7635 - Much Love


In the life of Jesus, there were many important and wonderful moments, but this is one of the most beautiful.

There is a beautiful picture of Love in Luke 7:36-50.

Now one of the Pharisees invited Jesus to have dinner with him, so he went to the Pharisee's house and reclined at the table. When a woman who had lived a sinful life in that town learned that Jesus was eating at the Pharisee's house, she brought an alabaster jar of perfume, and as she stood behind him at his feet weeping, she began to wet his feet with her tears. Then she wiped them with her hair, kissed them and poured perfume on them.

When the Pharisee who had invited him saw this, he said to himself, "If this man were a prophet, he would know who is touching him and what kind of woman she is -- that she is a sinner."

Jesus answered him, "Simon, I have something to tell you."
"Tell me, teacher," he said.

"Two men owed money to a certain moneylender. One owed him five hundred denarii, and the other fifty. Neither of them had the money to pay him back, so he canceled the debts of both. Now which of them will love him more?"

Simon replied, "I suppose the one who had the bigger debt canceled."
"You have judged correctly," Jesus said.

Then he turned toward the woman and said to Simon, "Do you see this woman? I came into your house. You did not give me any water for my feet, but she wet my feet with her tears and wiped them with her hair. You did not give me a kiss, but this woman, from the time I entered, has not stopped kissing my feet. You did not put oil on my head, but she has poured perfume on my feet. Therefore, I tell you, her many sins have been forgiven --for she loved much. But he who has been forgiven little loves little."

Then Jesus said to her, "Your sins are forgiven."

The other guests began to say among themselves, "Who is this who even forgives sins?"

Jesus said to the woman, "Your faith has saved you; go in peace."

This scene of life contrasts a Pharisee and a known sinner.

The Pharisee likely was a very moral person. His sins were rooted in his heart; thus less exposed. Pharisees were very proud people. They did not honor God, but dignified their traditions.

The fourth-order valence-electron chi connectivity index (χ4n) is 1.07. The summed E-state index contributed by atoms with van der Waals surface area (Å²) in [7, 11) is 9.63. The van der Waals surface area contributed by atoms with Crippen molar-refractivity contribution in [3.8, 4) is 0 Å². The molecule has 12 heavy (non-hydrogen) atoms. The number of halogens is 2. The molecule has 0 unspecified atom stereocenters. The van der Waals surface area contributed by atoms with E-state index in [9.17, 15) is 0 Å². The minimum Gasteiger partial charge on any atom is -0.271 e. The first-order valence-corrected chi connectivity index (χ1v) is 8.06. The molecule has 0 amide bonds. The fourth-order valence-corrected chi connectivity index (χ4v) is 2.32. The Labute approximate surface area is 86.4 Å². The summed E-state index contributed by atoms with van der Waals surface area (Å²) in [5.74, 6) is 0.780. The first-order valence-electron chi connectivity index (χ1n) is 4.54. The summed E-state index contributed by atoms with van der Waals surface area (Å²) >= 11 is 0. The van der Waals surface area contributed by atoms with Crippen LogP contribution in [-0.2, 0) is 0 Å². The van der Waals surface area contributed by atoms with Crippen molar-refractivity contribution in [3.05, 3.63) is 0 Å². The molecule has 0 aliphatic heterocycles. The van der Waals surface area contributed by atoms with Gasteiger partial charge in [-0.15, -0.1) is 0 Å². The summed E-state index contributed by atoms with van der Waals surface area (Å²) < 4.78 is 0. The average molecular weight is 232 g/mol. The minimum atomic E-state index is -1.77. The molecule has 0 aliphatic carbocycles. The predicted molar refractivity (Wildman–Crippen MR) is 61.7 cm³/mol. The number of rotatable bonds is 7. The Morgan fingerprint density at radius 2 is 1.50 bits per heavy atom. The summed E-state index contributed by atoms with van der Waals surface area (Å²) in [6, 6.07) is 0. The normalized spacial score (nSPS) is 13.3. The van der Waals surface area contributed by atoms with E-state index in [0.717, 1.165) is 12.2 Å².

This woman was well known as a sinful person. Her lifestyle broadcast that she had not lived by God’s truths.

The woman was not seeking attention. She stood behind Jesus, at his feet, as they reclined at the table. Out of a heart of love she washed his feet with her tears, then dried them with her hair. She kissed his feet. Then she anointed his feet with expensive perfume.

The host Pharisee thought: “if Jesus was truly who He claimed to be then He would drive her away to keep from being defiled.”

Jesus received the woman’s outpouring as an expression of love for what her new found faith in Jesus had produced in her life. Her outpouring was saying, “Formerly I was a sinner, and everyone knew it. But when you took charge all that changed. Now I am yielded only to you.”

The host Pharisee could only see the surface. He could not see the new life of this woman. He certainly did not comprehend who Jesus was, and why He was here on earth.

Jesus finally calls attention to the difference in respect which the host had shown, and which this woman had expressed. The host had failed to fulfill certain customary acts such as supplying water to wash the dust of the road from a person’s feet.

Jesus asked, “Which will love more, the one who had great debt written off, or the one whose forgiven debt is less?” The Pharisee correctly responded, “the one with the bigger canceled debt will love more.”

Let there be no confusion. In the eyes of people some sinners are worse than others; however, all unbelievers are filthy sinners and in God’s sight equally need his saving mercy.

Jesus then affirmed that the woman’s sin had been forgiven, because her faith had brought saving mercy and grace.